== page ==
There are a number of reasons to remove large limbs from mature trees. The three most common reasons are to either remove dead wood, to keep limbs from interfering with one another and rubbing or growing together, or to keep the tree from having narrow crotch angles. (“Narrow crotch angle” is not a very charming phrase, but it simply refers to branches that grow at angles less than 45° relevant to the trunk.)
Removing tree limbs larger than four inches in diameter should be done with care. Three cuts per limb are often needed to avoid tearing the bark down the side of the tree’s trunk.
- Make the first cut on the underside of the branch about 18 inches from the trunk. Undercut one-third to one-half way through the branch.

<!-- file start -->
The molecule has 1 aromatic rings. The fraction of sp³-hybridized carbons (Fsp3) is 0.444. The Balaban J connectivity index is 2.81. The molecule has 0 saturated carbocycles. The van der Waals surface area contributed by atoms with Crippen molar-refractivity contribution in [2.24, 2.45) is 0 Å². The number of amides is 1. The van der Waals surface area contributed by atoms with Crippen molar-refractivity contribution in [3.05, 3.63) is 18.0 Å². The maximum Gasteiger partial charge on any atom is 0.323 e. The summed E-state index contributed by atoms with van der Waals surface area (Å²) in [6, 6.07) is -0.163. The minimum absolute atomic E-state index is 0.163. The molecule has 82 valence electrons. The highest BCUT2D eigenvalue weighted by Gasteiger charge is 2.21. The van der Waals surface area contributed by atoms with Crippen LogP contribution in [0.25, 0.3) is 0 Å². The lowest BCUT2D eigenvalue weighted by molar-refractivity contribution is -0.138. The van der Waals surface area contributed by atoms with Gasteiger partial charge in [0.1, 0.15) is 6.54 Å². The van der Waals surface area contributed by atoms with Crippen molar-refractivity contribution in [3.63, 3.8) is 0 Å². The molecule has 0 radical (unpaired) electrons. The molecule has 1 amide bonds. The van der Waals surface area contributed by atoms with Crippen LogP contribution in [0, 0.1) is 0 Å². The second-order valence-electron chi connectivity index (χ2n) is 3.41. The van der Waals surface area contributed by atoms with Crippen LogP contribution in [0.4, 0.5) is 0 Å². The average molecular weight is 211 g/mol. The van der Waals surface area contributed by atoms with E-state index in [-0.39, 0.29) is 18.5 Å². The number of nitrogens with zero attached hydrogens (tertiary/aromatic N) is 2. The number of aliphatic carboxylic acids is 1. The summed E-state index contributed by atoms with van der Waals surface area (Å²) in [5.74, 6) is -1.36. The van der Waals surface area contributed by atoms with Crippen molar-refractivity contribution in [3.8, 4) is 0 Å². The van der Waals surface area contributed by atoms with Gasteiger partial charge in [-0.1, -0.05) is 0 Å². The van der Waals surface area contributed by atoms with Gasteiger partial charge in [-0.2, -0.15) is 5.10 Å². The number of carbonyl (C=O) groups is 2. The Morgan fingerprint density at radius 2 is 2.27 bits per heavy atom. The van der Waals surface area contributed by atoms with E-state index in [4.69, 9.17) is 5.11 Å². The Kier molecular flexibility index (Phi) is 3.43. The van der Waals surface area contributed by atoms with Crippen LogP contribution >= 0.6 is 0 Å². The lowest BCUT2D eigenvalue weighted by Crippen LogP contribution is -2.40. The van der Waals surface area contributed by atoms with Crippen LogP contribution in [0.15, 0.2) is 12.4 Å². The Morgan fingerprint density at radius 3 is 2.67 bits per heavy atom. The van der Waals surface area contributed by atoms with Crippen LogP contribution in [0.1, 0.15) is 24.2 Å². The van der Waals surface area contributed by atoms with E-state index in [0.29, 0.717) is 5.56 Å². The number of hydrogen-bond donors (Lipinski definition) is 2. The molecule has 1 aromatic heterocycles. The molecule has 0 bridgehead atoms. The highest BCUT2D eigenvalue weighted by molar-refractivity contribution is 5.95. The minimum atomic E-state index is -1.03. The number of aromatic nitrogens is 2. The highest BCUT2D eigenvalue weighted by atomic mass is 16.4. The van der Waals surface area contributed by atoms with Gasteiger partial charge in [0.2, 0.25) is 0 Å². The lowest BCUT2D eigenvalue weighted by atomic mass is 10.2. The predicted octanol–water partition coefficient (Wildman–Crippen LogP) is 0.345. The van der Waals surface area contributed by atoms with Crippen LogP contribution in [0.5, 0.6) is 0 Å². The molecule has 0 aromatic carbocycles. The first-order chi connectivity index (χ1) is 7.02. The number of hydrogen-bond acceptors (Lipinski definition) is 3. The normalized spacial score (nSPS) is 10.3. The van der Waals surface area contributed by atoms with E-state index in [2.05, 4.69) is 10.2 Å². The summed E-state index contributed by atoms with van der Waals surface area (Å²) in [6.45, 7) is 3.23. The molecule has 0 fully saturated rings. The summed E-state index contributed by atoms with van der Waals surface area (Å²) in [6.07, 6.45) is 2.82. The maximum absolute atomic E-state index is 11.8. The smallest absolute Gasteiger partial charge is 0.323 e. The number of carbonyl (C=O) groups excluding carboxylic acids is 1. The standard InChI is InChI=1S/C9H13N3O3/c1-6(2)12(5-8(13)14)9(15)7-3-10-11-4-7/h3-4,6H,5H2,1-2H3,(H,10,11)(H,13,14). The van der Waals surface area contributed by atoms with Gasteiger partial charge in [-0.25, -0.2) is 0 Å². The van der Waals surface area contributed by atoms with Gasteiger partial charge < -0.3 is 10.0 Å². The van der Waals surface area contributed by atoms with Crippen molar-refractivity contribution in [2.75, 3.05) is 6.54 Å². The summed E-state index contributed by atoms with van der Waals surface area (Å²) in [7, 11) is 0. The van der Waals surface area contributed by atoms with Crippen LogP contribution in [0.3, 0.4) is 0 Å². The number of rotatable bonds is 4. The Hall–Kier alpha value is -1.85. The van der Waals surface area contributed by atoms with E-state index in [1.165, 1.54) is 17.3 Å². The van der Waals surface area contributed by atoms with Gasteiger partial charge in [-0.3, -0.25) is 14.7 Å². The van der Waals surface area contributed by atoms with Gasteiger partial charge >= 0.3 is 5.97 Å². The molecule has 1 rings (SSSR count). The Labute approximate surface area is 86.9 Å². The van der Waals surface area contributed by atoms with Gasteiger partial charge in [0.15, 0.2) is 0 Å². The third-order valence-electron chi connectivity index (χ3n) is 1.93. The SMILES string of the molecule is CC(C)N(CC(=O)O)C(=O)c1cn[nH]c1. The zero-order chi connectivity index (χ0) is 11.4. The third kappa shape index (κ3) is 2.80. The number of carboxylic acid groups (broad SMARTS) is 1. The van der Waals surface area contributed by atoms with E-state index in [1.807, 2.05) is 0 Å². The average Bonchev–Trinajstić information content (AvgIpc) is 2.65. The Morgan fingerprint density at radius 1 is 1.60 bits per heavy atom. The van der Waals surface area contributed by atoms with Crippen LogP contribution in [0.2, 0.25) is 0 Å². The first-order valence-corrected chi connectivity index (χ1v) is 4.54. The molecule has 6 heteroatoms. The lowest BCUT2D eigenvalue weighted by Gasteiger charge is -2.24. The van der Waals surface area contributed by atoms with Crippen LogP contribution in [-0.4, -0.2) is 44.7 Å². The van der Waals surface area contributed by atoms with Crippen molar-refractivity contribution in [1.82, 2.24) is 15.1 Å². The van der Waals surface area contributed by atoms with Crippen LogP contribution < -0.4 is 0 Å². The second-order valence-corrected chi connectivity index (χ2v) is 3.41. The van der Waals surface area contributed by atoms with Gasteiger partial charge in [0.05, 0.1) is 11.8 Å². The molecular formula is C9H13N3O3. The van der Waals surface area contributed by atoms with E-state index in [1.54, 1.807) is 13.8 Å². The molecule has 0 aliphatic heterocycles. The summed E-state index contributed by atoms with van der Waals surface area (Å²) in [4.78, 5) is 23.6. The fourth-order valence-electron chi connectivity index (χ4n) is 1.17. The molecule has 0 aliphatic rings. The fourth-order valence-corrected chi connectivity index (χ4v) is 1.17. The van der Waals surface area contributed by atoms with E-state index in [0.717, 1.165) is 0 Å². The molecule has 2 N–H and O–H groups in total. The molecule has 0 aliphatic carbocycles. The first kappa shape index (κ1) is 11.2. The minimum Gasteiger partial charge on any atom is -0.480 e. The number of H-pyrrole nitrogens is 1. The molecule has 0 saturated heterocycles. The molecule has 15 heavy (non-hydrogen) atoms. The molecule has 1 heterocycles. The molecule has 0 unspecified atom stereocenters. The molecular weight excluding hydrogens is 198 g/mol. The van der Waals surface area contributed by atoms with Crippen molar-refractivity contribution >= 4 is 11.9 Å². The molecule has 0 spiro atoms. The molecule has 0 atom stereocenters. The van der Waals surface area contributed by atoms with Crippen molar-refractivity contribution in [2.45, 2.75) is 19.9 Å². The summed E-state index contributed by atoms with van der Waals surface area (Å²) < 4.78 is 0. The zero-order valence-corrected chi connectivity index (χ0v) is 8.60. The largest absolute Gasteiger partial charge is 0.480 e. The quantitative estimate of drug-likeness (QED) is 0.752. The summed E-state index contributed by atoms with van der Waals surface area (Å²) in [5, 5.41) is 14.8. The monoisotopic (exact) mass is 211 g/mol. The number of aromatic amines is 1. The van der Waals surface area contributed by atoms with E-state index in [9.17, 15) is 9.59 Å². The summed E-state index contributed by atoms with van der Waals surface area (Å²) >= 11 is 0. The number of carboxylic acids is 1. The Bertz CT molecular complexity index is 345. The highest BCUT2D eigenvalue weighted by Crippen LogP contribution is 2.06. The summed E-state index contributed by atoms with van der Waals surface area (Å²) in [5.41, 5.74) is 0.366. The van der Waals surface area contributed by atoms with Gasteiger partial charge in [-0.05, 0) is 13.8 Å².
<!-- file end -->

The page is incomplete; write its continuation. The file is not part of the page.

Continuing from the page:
- Make the second cut on the topside of the branch an inch further out on the branch; cut until the branch breaks free.
- Before making the final cut, identify the branch collar. The branch collar grows from the stem tissue around the base of the branch. Make pruning cuts so that only branch tissue (wood on the branch side of the collar) is removed. Be careful to prune just beyond the branch collar, but don’t leave a stub.
It is important to take your time whenever working with power equipment and trees in your landscape. You usually only have one chance to get the cut right and you don’t want to injure yourself or ruin your tree.